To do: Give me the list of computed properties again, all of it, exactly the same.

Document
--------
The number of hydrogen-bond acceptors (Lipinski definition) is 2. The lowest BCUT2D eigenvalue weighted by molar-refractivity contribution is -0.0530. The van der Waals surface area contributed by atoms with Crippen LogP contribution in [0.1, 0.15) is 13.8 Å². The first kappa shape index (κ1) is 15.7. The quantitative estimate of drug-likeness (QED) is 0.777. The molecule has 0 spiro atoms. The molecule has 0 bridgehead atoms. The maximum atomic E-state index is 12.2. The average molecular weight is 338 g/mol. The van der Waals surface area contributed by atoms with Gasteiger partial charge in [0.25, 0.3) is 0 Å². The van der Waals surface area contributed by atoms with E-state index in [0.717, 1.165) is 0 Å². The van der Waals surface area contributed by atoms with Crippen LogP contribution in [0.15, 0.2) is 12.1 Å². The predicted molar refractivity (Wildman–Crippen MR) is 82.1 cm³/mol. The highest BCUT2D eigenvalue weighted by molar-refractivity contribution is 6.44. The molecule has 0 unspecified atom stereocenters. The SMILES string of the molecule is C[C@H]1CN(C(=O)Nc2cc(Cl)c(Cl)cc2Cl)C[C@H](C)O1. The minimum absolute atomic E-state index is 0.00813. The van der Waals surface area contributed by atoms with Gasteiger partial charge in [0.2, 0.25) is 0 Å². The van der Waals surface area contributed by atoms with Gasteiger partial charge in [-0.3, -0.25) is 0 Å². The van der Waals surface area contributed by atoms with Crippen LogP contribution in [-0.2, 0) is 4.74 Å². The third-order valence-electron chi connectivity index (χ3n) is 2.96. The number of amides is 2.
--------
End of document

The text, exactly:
The number of hydrogen-bond acceptors (Lipinski definition) is 2. The lowest BCUT2D eigenvalue weighted by molar-refractivity contribution is -0.0530. The van der Waals surface area contributed by atoms with Crippen LogP contribution in [0.1, 0.15) is 13.8 Å². The first kappa shape index (κ1) is 15.7. The quantitative estimate of drug-likeness (QED) is 0.777. The molecule has 0 spiro atoms. The molecule has 0 bridgehead atoms. The maximum atomic E-state index is 12.2. The average molecular weight is 338 g/mol. The van der Waals surface area contributed by atoms with Gasteiger partial charge in [0.25, 0.3) is 0 Å². The van der Waals surface area contributed by atoms with E-state index in [0.717, 1.165) is 0 Å². The van der Waals surface area contributed by atoms with Crippen LogP contribution in [0.15, 0.2) is 12.1 Å². The predicted molar refractivity (Wildman–Crippen MR) is 82.1 cm³/mol. The highest BCUT2D eigenvalue weighted by molar-refractivity contribution is 6.44. The molecule has 0 unspecified atom stereocenters. The SMILES string of the molecule is C[C@H]1CN(C(=O)Nc2cc(Cl)c(Cl)cc2Cl)C[C@H](C)O1. The minimum absolute atomic E-state index is 0.00813. The van der Waals surface area contributed by atoms with Gasteiger partial charge in [0.2, 0.25) is 0 Å². The van der Waals surface area contributed by atoms with Gasteiger partial charge in [-0.3, -0.25) is 0 Å². The van der Waals surface area contributed by atoms with Crippen LogP contribution in [-0.2, 0) is 4.74 Å². The third-order valence-electron chi connectivity index (χ3n) is 2.96. The number of amides is 2.